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Value Chain Management: Channels of Distribution, Logistics, and Wholesaling

Value Chain Management: Channels of Distribution, Logistics, and Wholesaling. What is a Distribution Channel?. Series of firms or individuals that facilitates the movement of a product from the producer to the final customer Direct Indirect. Functions of Distribution Channels.

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Value Chain Management: Channels of Distribution, Logistics, and Wholesaling

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  1. Value Chain Management: Channels of Distribution, Logistics, and Wholesaling

  2. What is a Distribution Channel? • Series of firms or individuals that facilitates the movement of a product from the producer to the final customer • Direct • Indirect © 2003 Prentice Hall, Inc

  3. Functions of Distribution Channels • Time, place, and ownership utilities • Logistics functions • Transportation and storage functions • Efficiency creation • Facilitating functions • Repair and maintenance functions • Risk-taking • Communications and transaction functions © 2003 Prentice Hall, Inc

  4. Creating Efficiencies • Breaking bulk - channel members purchase large quantities from manufacturers and sell smaller quantities to many different customers • Creating assortments - channel members provide a variety of products on one location © 2003 Prentice Hall, Inc

  5. Figure 17.1: Reducing Transactions via Intermediaries © 2003 Prentice Hall, Inc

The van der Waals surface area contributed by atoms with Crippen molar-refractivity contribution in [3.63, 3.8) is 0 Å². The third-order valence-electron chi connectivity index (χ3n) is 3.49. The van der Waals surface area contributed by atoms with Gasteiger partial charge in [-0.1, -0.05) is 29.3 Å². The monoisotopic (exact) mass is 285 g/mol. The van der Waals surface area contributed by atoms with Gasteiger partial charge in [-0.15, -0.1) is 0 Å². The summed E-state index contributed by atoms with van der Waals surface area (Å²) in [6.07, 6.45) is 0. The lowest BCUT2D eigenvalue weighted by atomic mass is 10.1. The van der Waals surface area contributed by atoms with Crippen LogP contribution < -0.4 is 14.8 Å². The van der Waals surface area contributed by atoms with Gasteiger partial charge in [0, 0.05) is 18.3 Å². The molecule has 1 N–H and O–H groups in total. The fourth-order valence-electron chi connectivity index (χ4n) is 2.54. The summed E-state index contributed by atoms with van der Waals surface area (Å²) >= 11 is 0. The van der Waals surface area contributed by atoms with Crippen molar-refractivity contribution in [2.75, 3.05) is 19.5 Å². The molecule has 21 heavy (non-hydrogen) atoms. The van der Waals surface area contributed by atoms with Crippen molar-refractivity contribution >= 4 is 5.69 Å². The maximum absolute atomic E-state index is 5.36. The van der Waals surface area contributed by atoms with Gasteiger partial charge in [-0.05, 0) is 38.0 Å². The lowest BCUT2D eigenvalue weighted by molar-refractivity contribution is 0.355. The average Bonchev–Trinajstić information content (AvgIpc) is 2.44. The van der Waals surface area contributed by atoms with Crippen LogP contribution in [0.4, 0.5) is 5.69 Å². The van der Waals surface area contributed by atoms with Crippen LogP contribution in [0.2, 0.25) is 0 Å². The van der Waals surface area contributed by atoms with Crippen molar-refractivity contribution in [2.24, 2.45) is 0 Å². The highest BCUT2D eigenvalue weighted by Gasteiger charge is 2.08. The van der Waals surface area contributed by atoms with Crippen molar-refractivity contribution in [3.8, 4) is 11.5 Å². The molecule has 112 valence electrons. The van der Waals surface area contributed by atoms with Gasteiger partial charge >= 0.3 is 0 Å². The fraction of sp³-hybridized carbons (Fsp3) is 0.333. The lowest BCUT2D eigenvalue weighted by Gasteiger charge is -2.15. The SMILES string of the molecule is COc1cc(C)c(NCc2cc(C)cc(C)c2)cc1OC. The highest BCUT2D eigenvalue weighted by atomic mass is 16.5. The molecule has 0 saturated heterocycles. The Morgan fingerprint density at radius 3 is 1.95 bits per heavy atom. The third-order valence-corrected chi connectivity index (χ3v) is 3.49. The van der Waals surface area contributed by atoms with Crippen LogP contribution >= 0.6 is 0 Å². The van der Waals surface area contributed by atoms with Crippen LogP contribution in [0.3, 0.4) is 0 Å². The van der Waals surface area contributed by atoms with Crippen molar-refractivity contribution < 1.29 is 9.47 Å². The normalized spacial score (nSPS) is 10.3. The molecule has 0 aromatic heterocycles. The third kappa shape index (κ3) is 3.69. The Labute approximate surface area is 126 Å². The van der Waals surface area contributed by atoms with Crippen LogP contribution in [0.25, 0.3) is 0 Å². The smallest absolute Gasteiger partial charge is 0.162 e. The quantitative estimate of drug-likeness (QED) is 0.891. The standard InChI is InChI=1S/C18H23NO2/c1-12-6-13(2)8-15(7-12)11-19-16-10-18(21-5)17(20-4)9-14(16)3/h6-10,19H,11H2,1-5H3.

6. The Internet • Even small firms with limited resources can enjoy competitive advantages by making products available to customers around the globe at a very low cost • Disintermediation - process by which traditional intermediaries are eliminated as companies question the value added by layers in the distribution channel © 2003 Prentice Hall, Inc

  7. Types of Wholesaling Intermediaries • Wholesaling intermediaries are firms that handle the flow of products from the manufacturer to retailer or business user • Independent • Manufacturer-owned © 2003 Prentice Hall, Inc

  8. Merchant wholesalers Full-service Limited-service Cash-and-carry wholesalers Truck jobbers Drop shippers Mail-order wholesalers Rack jobbers Merchandise Agents or Brokers Manufacturers’ agents Selling agents Commission merchants Merchandise brokers Independent Intermediaries © 2003 Prentice Hall, Inc

  9. Manufacturer-Owned Intermediaries • Sales branches • Sales offices • Manufacturers’ showrooms © 2003 Prentice Hall, Inc

  10. Figure 17.2: Types of Distribution Channels © 2003 Prentice Hall, Inc

  11. Types of Distribution Channels • Consumer channels • Direct • Manufacturer-retailer-consumer • Manufacturer-wholesaler-retailer-consumer • Business-to-business channels • Direct • Manufacturer-industrial distributor-business customer © 2003 Prentice Hall, Inc

  12. Consumer Channels © 2003 Prentice Hall, Inc

  13. B2B Channels © 2003 Prentice Hall, Inc

  14. Dual Distribution Systems • Multiple channel usage • Example: • pharmaceutical industry sells to hospitals, clinics, and organizational customers directly and to consumers indirectly through drug retailers © 2003 Prentice Hall, Inc